# continuity and existence of all directional derivatives implies differentiable?

Let $$A\subseteq \mathbb{R}^n$$ be an open subset, and let $$f : A \to \mathbb R$$ be continuous. Assume that all directional derivatives exists. Must $$f$$ be differentiable?

I think $$f$$ doesn't have to be differentiable, but I can't find a counterexample.

You are correct. Consider $$f(x, y) = \begin{cases} \frac{x^3}{x^2+y^2} & \textrm{if}\ (x,y)\neq (0,0) \\ 0 & \textrm{if}\ (x,y) = (0,0) \end{cases}$$ It's continuous at $(0, 0)$, since $$\left|\frac{x^3}{x^2+y^2}\right|=\left|x\right|\frac{x^2}{x^2+y^2}\leq\left|x\right|\to 0$$ for $(x,y)\to (0,0)$. Directional derivatives exist everywhere, including $(0,0)$: $$D_{(u,v)}f(0,0) = \lim_{t\to 0}\frac{1}{t}\left(f(0+tu, 0+tv) - f(0, 0)\right)= \lim_{t\to 0}\frac{t^3u^3}{t\cdot t^2(u^2+v^2)}=\frac{u^3}{u^2+v^2}$$ But were $f$ differentiable, we'd have $$D_{(u,v)}f=\left(D_x\,f\right)\,u + \left(D_y\,f\right)\,v$$ that is, linear with respect to $u$, $v$. As this is clearly not the case, it follows that $f$ is not differentiable at $(0,0)$, even though it's continuous and has directional derivatives.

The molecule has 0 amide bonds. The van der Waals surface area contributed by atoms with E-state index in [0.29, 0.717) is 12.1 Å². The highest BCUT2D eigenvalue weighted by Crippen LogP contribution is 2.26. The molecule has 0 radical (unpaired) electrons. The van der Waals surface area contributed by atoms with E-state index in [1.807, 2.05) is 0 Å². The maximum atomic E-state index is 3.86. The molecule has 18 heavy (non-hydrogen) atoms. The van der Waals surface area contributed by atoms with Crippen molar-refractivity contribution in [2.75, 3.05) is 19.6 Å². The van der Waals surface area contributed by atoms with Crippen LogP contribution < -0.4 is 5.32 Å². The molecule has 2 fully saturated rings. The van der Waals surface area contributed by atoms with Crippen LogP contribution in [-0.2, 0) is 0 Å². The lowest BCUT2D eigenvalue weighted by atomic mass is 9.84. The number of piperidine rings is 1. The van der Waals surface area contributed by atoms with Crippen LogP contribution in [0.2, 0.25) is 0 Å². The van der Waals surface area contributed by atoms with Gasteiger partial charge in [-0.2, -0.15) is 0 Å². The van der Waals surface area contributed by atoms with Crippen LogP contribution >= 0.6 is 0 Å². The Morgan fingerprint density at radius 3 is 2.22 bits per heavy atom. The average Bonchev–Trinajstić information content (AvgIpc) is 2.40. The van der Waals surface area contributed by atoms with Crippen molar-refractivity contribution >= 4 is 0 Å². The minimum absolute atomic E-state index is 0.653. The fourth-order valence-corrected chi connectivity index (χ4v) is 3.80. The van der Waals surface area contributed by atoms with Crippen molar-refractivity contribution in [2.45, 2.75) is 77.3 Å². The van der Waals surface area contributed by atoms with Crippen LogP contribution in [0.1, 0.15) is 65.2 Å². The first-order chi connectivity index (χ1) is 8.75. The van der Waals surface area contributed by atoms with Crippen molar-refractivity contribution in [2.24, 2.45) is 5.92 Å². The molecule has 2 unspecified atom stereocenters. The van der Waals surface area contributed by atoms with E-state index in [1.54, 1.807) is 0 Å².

• I tried to edit your answer, but it seems that my edit was not accepted. $u^2+v^2=1$, since $(u,v)$ is a unit vector. So, the result simplifies to $u^3$. It does not affect your conclusion, of course. Commented Jul 31, 2018 at 17:41